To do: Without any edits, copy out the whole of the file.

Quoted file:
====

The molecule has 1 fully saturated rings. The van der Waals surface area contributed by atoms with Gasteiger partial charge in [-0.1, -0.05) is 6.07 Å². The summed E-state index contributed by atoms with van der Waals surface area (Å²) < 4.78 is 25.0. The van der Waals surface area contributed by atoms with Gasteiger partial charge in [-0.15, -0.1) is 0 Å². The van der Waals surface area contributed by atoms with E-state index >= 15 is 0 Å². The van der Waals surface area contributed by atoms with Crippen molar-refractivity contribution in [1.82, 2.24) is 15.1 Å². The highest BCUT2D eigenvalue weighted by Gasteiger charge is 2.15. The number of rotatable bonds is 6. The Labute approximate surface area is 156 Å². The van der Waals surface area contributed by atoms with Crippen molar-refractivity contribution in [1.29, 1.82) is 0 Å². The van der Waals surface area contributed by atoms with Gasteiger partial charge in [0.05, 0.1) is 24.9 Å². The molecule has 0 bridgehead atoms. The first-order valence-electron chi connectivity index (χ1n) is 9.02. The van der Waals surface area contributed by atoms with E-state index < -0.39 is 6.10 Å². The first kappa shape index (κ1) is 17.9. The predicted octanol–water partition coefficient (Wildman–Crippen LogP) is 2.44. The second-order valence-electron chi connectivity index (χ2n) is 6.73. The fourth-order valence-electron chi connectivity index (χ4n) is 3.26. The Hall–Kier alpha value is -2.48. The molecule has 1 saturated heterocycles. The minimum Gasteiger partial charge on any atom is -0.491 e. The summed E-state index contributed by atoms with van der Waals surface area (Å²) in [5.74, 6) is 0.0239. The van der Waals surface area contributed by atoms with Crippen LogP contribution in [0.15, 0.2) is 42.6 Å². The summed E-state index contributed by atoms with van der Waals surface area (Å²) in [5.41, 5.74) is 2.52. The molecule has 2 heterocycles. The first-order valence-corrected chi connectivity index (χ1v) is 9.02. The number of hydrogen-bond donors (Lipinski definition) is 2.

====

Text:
The molecule has 1 fully saturated rings. The van der Waals surface area contributed by atoms with Gasteiger partial charge in [-0.1, -0.05) is 6.07 Å². The summed E-state index contributed by atoms with van der Waals surface area (Å²) < 4.78 is 25.0. The van der Waals surface area contributed by atoms with Gasteiger partial charge in [-0.15, -0.1) is 0 Å². The van der Waals surface area contributed by atoms with E-state index >= 15 is 0 Å². The van der Waals surface area contributed by atoms with Crippen molar-refractivity contribution in [1.82, 2.24) is 15.1 Å². The highest BCUT2D eigenvalue weighted by Gasteiger charge is 2.15. The number of rotatable bonds is 6. The Labute approximate surface area is 156 Å². The van der Waals surface area contributed by atoms with Crippen molar-refractivity contribution in [1.29, 1.82) is 0 Å². The van der Waals surface area contributed by atoms with Gasteiger partial charge in [0.05, 0.1) is 24.9 Å². The molecule has 0 bridgehead atoms. The first-order valence-electron chi connectivity index (χ1n) is 9.02. The van der Waals surface area contributed by atoms with E-state index < -0.39 is 6.10 Å². The first kappa shape index (κ1) is 17.9. The predicted octanol–water partition coefficient (Wildman–Crippen LogP) is 2.44. The second-order valence-electron chi connectivity index (χ2n) is 6.73. The fourth-order valence-electron chi connectivity index (χ4n) is 3.26. The Hall–Kier alpha value is -2.48. The molecule has 1 saturated heterocycles. The minimum Gasteiger partial charge on any atom is -0.491 e. The summed E-state index contributed by atoms with van der Waals surface area (Å²) in [5.74, 6) is 0.0239. The van der Waals surface area contributed by atoms with Crippen LogP contribution in [0.15, 0.2) is 42.6 Å². The summed E-state index contributed by atoms with van der Waals surface area (Å²) in [5.41, 5.74) is 2.52. The molecule has 2 heterocycles. The first-order valence-corrected chi connectivity index (χ1v) is 9.02. The number of hydrogen-bond donors (Lipinski definition) is 2.